Dividends can be paid to directors and other shareholders, according to the proportion of shares that they hold therefore distribution can become more complex if you have more investors.
There is no mandatory requirement to pay dividends, profits can be retained over a number of years as often businesses will re-invest cash before distributing dividends.
The benefits of taking dividends
- Dividends attract a lower rate of income tax than a salary
- No NIC’s are payable on any dividends
- Dividends offer an additional tax free allowance of £2k for tax year 2021.
The drawbacks of taking a salary
- Dividends can only be paid if there is enough retained profit
- If there is more than one shareholder, all dividends have to be distributed equally based on the share proportion.
- It can be difficult to track and make sure you have enough profit across your financial year as retained profit is after corporation tax
- Dividends are not a taxable expense so will not reduce your corporation tax
- If you pay yourself more dividends than available profit it is classed as an overdrawn directors loan, which can attract a higher tax rate of 32.5% at your year end.
- Dividends do not contribute as earnings towards the pension thresholds
Frequently Asked Questions
Salaries are subject to higher income tax than dividends depending on the value you pay yourself. The table below shows a basic example of tax rates.
|Tax thresholds income tax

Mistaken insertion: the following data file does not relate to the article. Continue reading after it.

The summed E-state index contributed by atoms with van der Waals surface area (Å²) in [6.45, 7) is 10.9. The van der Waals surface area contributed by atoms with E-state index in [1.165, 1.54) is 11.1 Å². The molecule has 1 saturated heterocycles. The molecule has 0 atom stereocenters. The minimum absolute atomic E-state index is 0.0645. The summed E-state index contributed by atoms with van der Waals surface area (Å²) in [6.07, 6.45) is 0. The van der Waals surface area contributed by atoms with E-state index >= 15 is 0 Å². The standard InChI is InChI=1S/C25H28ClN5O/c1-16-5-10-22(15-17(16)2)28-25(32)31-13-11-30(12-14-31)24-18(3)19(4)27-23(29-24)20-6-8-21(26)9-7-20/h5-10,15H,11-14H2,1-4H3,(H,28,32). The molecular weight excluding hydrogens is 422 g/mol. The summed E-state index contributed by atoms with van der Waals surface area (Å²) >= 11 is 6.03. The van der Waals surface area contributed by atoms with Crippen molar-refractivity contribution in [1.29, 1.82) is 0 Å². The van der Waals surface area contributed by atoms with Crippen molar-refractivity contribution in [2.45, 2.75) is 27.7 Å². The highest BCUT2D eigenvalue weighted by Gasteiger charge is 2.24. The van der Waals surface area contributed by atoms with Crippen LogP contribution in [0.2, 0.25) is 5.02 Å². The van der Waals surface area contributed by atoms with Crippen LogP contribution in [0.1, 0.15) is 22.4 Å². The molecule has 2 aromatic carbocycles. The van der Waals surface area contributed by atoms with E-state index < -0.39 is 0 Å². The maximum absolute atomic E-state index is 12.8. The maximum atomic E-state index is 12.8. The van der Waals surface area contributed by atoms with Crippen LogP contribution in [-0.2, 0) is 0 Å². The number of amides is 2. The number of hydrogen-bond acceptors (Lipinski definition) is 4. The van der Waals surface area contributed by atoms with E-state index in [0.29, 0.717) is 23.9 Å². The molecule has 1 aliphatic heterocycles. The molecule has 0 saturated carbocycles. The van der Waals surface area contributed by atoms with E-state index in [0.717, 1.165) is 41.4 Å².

|£12,571 – £50,270
|£50,271 – £150,000
So let’s look at an example
Dave is a sole director/shareholder of his ltd company and he has no other income streams.
Dave takes a basic salary of £9,000 this is below the NIC and income tax threshold (so no income taxes to pay)
Dave also then pay’s himself additional £30,000 in dividends
Dave has a total income of £39,000 which falls within the basic rate tax bracket.
Dave has a tax free income tax personal allowance of £12,570 and an additional dividend allowance of £2,000, therefore a combined personal allowance of £14,570
Dave has used £9,000 of his £14,570, leaving him £5,570 to allocate towards his dividends which means he will pay tax at 7.5% of £24,430 therefore a tax bill of £1,832.25
BUT remember Dave needs enough retained profit to cover his dividends of £30,000 therefore it would be important for Dave to track his profit across the months he pays himself to keep track of this.
If Dave had taken the whole £39,000 as salary he would only receive the income tax allowance of £12,570, therefore he would pay 20% income tax on £26,430, calculating a tax bill of £5,286. Dave would also have NIC’s to pay as the pay is above the NIC threshold.
So as you can see the income tax on dividends is more tax effective but there is no a one size fits all and our bookkeeping services support directors to track their profits and balance sheets across their financial year to ensure dividends is the best method for them.